If your station, at the request of the NAB, ran any free spots promoting the FM Chip issue or The Performance Rights Act, this story may be of interest to you. Some may perceive this as a back door attempt to revive a little "Fairness Doctrine" debate. It's also a great reminder to keep your public up-to-date just in case anyone calls and asks you to provide anything remotely political. In a letter to the Comptroller General, Congressmen Darrell Issa (pictured) and Mike Quigley are requesting the radio industry be investigated for lobbying expenditures and disclosure practices.
This all has to do with spots radio stations ran to promote the FM chip and the Performance Rights Act. "Presumably these spots were intended to influence legislators to vote or act to benefit the stations airing them," the letter said.
The accusation is that radio may not have met its disclosure obligations concerning "lobbying activities and political advocacy ads." The NAB's Dennis Wharton says the "NAB believes appropriate disclosures were made on these messages. When free and local broadcasting is threatened by bad public policy proposals, we have a First Amendment right and responsibility to educate our millions of listeners and viewers."
The two Congressmen are asking the General Accounting Office to provide a long laundry list of information, that would undoubtedly have to come from radio stations. Here's that list:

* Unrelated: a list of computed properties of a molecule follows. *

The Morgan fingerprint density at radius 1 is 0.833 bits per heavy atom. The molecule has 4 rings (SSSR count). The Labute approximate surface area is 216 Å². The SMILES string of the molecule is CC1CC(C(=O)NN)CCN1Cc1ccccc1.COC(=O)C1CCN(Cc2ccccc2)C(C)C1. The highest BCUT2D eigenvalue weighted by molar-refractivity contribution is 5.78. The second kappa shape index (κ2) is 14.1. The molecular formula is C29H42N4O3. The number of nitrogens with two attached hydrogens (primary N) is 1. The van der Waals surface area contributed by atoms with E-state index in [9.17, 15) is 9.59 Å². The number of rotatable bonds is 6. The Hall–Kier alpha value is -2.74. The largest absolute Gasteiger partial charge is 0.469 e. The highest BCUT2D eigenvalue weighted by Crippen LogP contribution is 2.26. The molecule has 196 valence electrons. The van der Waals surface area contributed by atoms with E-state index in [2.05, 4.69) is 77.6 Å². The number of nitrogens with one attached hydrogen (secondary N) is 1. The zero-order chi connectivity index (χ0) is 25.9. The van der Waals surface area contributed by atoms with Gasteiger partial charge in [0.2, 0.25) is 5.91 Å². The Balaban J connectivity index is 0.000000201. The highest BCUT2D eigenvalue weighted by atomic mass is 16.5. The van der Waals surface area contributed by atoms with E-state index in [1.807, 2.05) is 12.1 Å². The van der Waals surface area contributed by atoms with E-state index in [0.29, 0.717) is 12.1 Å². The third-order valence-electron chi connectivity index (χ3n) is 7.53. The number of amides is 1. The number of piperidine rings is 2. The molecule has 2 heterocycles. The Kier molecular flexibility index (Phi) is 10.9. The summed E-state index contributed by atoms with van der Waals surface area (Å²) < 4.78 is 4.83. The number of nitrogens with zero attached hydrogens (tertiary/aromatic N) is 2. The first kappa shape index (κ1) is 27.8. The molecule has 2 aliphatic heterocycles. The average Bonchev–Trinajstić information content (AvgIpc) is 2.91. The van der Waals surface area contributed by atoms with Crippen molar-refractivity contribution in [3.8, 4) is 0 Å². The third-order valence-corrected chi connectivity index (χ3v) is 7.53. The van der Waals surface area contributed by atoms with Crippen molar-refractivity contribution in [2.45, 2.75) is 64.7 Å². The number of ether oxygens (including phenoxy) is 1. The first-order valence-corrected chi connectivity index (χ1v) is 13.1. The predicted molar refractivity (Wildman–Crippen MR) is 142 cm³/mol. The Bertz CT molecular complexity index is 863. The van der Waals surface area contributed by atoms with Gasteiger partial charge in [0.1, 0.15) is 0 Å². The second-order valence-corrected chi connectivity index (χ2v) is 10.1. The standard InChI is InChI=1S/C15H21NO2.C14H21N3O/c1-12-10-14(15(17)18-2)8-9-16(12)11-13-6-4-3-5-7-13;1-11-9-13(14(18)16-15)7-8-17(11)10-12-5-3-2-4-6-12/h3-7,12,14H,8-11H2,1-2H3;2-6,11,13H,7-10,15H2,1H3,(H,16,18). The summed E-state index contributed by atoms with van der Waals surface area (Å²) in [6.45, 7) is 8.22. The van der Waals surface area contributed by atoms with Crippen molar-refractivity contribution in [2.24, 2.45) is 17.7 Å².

- How many spots were aired between 2007 and 2010 intended to influence policy makers concerning the Performance Rights Act (such as the "No Performance Tax" spot), spectrum actions or FM chips in phones?
- What other types of editorials were aired during the same period that were intended to influence legislation that impacted the broadcast stations economic interest, and in what numbers?
- What would the fair market value of these spots be?
- Did broadcasters accept these spots presenting opposing views?
- Did the cost to advertisers presenting these spots vary depending on their point of view?
The two Congressman are awating a delivery schedule "of a credible, objective and responsive report on an expedited basis, so that they may consider whether legislative action is needed."
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